Diagnosis

Kotani T, Tsuda H, Ito Y, Nakamura N, Ushida T, Imai K, Iitani Y, Fuma K, Muramatsu Y, Hayakawa M, Kajiyama H
J Med Case Rep 2022 Dec 27;16(1):481. doi: 10.1186/s13256-022-03713-z. PMID: 36572904Free PMC Article
Weissbach T, Kushnir A, Yousefi S, Massarwa A, Leibovitch L, Frank DD, Kidron D, Achiron R, Meyer R, Weisz B, Mazaki Tovi S, Kassif E
Am J Obstet Gynecol 2022 Dec;227(6):897.e1-897.e9. Epub 2022 Aug 5 doi: 10.1016/j.ajog.2022.06.065. PMID: 35940225
Cowley N, Maheshwari M, Lerner DG, Lew S, Lal D, Knezevich M, Lingongo M, Gourlay D
J Surg Res 2022 Nov;279:193-199. Epub 2022 Jun 29 doi: 10.1016/j.jss.2022.06.004. PMID: 35779449
Narsat MA, Kılıç ŞS, Özden Ö, Alkan M, Tuncer R, İskit HS
Pediatr Int 2022 Jan;64(1):e15190. doi: 10.1111/ped.15190. PMID: 35522674
Kassif E, Elkan Miller T, Tsur A, Trozky Y, Gur T, De Castro H, Hadi E, Yulzari V, Weissmann-Brenner A, Messing B, Yoeli-Ullman R, Sharon R, Mazaki-Tovi S, Achiron R, Weisz B, Weissbach T
Am J Obstet Gynecol 2021 Dec;225(6):674.e1-674.e12. Epub 2021 Jun 17 doi: 10.1016/j.ajog.2021.06.061. PMID: 34146530

Therapy

Zhang Y, Wang M, Li S, Liao J, Hua K, Yang S, Huang J
BMC Gastroenterol 2022 Aug 5;22(1):373. doi: 10.1186/s12876-022-02444-1. PMID: 35931985Free PMC Article
Hong SM, Chen Q, Cao H, Hong JJ, Huang JX
J Cardiothorac Surg 2022 May 28;17(1):131. doi: 10.1186/s13019-022-01878-8. PMID: 35643516Free PMC Article
Narsat MA, Kılıç ŞS, Özden Ö, Alkan M, Tuncer R, İskit HS
Pediatr Int 2022 Jan;64(1):e15190. doi: 10.1111/ped.15190. PMID: 35522674
Fujino A, Fuchimoto Y, Baba Y, Isogawa N, Iwata T, Arai K, Abe M, Kanai N, Takagi R, Maeda M, Umezawa A
Stem Cell Res Ther 2022 Jan 28;13(1):35. doi: 10.1186/s13287-022-02710-9. PMID: 35090534Free PMC Article
François B, Michaud L, Sfeir R, Bonnard A, Rousseau V, Blanc S, Gelas T, Boubnova J, Jacquier C, Irtan S, Breton A, Fouquet V, Guinot A, Lamireau T, Habounimana E, Schneider A, Elbaz F, Ranke A, Poli-Merol ML, Kalfa N, Dupont-Lucas C, Petit T, Michel JL, Buisson P, Lirussi-Borgnon J, Sapin E, Lardy H, Levard G, Parmentier B, Cremillieux C, Lopez M, Podevin G, Schmitt F, Borderon C, Jaby O, Pelatan C, De Vries P, Pouzac-Arnould M, Grosos C, Breaud J, Laplace C, Tolg C, Sika A, Auber F, Labreuche J, Duhamel A, Gottrand F
J Pediatr 2019 Aug;211:120-125.e1. Epub 2019 May 6 doi: 10.1016/j.jpeds.2019.03.045. PMID: 31072651

Prognosis

Ranza E, Le Gouez M, Guimier A, Dunlop NK, Beaudoin S, Malan V, Michot C, Baujat G, Rio M, Cormier-Daire V, Abadie V, Sarnacki S, Delacourt C, Lyonnet S, Attié-Bitach T, Pingault V, Rousseau V, Amiel J
Am J Med Genet A 2023 Jan;191(1):77-83. Epub 2022 Oct 21 doi: 10.1002/ajmg.a.62989. PMID: 36271508
Weissbach T, Kushnir A, Yousefi S, Massarwa A, Leibovitch L, Frank DD, Kidron D, Achiron R, Meyer R, Weisz B, Mazaki Tovi S, Kassif E
Am J Obstet Gynecol 2022 Dec;227(6):897.e1-897.e9. Epub 2022 Aug 5 doi: 10.1016/j.ajog.2022.06.065. PMID: 35940225
Hong SM, Chen Q, Cao H, Hong JJ, Huang JX
J Cardiothorac Surg 2022 May 28;17(1):131. doi: 10.1186/s13019-022-01878-8. PMID: 35643516Free PMC Article
Narsat MA, Kılıç ŞS, Özden Ö, Alkan M, Tuncer R, İskit HS
Pediatr Int 2022 Jan;64(1):e15190. doi: 10.1111/ped.15190. PMID: 35522674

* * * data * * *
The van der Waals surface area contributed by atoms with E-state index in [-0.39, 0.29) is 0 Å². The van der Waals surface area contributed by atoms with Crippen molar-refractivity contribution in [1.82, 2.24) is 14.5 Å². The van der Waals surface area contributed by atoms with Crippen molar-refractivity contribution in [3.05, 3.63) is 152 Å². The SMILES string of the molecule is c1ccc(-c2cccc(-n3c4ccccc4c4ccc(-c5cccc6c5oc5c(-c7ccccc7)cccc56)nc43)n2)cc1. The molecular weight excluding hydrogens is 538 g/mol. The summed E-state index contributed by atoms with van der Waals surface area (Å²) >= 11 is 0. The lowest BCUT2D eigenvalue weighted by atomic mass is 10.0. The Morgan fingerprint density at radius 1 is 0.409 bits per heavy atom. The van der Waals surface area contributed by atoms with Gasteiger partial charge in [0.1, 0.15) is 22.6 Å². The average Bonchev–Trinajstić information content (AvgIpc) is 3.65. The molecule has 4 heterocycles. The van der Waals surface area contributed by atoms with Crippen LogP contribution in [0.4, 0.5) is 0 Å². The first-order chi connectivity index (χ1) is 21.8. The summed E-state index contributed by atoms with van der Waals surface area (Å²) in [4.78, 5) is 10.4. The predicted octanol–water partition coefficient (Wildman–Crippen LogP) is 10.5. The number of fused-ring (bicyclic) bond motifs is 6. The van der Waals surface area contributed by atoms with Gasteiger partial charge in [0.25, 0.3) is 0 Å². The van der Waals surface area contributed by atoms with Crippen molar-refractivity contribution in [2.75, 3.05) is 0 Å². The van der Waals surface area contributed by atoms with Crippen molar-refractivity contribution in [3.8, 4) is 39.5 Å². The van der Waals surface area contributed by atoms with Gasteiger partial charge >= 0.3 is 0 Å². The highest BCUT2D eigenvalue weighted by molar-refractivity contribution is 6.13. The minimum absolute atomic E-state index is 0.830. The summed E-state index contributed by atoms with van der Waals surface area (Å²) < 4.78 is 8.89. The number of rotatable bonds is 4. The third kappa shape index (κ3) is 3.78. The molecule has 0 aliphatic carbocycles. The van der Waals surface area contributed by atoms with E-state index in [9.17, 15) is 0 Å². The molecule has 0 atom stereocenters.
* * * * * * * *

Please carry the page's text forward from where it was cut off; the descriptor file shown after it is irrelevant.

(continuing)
Kassif E, Elkan Miller T, Tsur A, Trozky Y, Gur T, De Castro H, Hadi E, Yulzari V, Weissmann-Brenner A, Messing B, Yoeli-Ullman R, Sharon R, Mazaki-Tovi S, Achiron R, Weisz B, Weissbach T
Am J Obstet Gynecol 2021 Dec;225(6):674.e1-674.e12. Epub 2021 Jun 17 doi: 10.1016/j.ajog.2021.06.061. PMID: 34146530

Clinical prediction guides

Weissbach T, Kushnir A, Yousefi S, Massarwa A, Leibovitch L, Frank DD, Kidron D, Achiron R, Meyer R, Weisz B, Mazaki Tovi S, Kassif E
Am J Obstet Gynecol 2022 Dec;227(6):897.e1-897.e9. Epub 2022 Aug 5 doi: 10.1016/j.ajog.2022.06.065. PMID: 35940225
Hong SM, Chen Q, Cao H, Hong JJ, Huang JX
J Cardiothorac Surg 2022 May 28;17(1):131. doi: 10.1186/s13019-022-01878-8. PMID: 35643516Free PMC Article
Narsat MA, Kılıç ŞS, Özden Ö, Alkan M, Tuncer R, İskit HS
Pediatr Int 2022 Jan;64(1):e15190. doi: 10.1111/ped.15190. PMID: 35522674
Tan Tanny SP, Trajanovska M, Muscara F, Hutson JM, Hearps S, Omari TI, Teague WJ, King SK
J Pediatr 2021 Nov;238:80-86.e3. Epub 2021 Jul 28 doi: 10.1016/j.jpeds.2021.07.055. PMID: 34329689
Kassif E, Elkan Miller T, Tsur A, Trozky Y, Gur T, De Castro H, Hadi E, Yulzari V, Weissmann-Brenner A, Messing B, Yoeli-Ullman R, Sharon R, Mazaki-Tovi S, Achiron R, Weisz B, Weissbach T
Am J Obstet Gynecol 2021 Dec;225(6):674.e1-674.e12. Epub 2021 Jun 17 doi: 10.1016/j.ajog.2021.06.061. PMID: 34146530

Recent systematic reviews

Anand S, Singh A, Krishnan N, Yadav DK
J Pediatr Surg 2022 Aug;57(8):1554-1560. Epub 2021 Jul 8 doi: 10.1016/j.jpedsurg.2021.06.015. PMID: 34284871
Kainth D, Anand S, Singh A, Bajpai M
Pediatr Surg Int 2021 Aug;37(8):983-989. Epub 2021 Apr 27 doi: 10.1007/s00383-021-04913-2. PMID: 33907863
Comella A, Tan Tanny SP, Hutson JM, Omari TI, Teague WJ, Nataraja RM, King SK
Pediatr Surg Int 2021 Jul;37(7):919-927. Epub 2021 Apr 10 doi: 10.1007/s00383-021-04892-4. PMID: 33839909
Tan Tanny SP, Comella A, Hutson JM, Omari TI, Teague WJ, King SK
J Pediatr Surg 2019 Dec;54(12):2473-2478. Epub 2019 Oct 5 doi: 10.1016/j.jpedsurg.2019.08.040. PMID: 31669125
Pardy C, D'Antonio F, Khalil A, Giuliani S
Acta Obstet Gynecol Scand 2019 Jun;98(6):689-699. Epub 2019 Mar 6 doi: 10.1111/aogs.13536. PMID: 30659586

Supplemental Content

Recent activity

Your browsing activity is empty.

Activity recording is turned off.

Turn recording back on

See more...
Support Center